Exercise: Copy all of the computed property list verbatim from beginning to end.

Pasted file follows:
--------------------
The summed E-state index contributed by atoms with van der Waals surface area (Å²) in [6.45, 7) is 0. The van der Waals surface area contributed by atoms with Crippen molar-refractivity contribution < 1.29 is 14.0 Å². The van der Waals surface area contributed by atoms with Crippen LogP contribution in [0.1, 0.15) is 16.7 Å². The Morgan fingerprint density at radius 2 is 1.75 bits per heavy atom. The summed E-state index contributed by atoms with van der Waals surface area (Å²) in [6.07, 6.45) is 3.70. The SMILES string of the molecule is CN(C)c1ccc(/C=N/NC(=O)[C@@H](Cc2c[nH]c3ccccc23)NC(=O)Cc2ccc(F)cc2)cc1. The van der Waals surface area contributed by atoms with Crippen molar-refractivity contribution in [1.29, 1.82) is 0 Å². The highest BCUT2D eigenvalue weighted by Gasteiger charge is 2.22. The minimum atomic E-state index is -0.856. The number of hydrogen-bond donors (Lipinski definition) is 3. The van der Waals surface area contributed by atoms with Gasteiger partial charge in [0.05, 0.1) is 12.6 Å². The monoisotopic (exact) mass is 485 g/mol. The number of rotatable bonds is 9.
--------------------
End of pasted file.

The summed E-state index contributed by atoms with van der Waals surface area (Å²) in [6.45, 7) is 0. The van der Waals surface area contributed by atoms with Crippen molar-refractivity contribution < 1.29 is 14.0 Å². The van der Waals surface area contributed by atoms with Crippen LogP contribution in [0.1, 0.15) is 16.7 Å². The Morgan fingerprint density at radius 2 is 1.75 bits per heavy atom. The summed E-state index contributed by atoms with van der Waals surface area (Å²) in [6.07, 6.45) is 3.70. The SMILES string of the molecule is CN(C)c1ccc(/C=N/NC(=O)[C@@H](Cc2c[nH]c3ccccc23)NC(=O)Cc2ccc(F)cc2)cc1. The van der Waals surface area contributed by atoms with Crippen molar-refractivity contribution in [1.29, 1.82) is 0 Å². The highest BCUT2D eigenvalue weighted by Gasteiger charge is 2.22. The minimum atomic E-state index is -0.856. The number of hydrogen-bond donors (Lipinski definition) is 3. The van der Waals surface area contributed by atoms with Gasteiger partial charge in [0.05, 0.1) is 12.6 Å². The monoisotopic (exact) mass is 485 g/mol. The number of rotatable bonds is 9.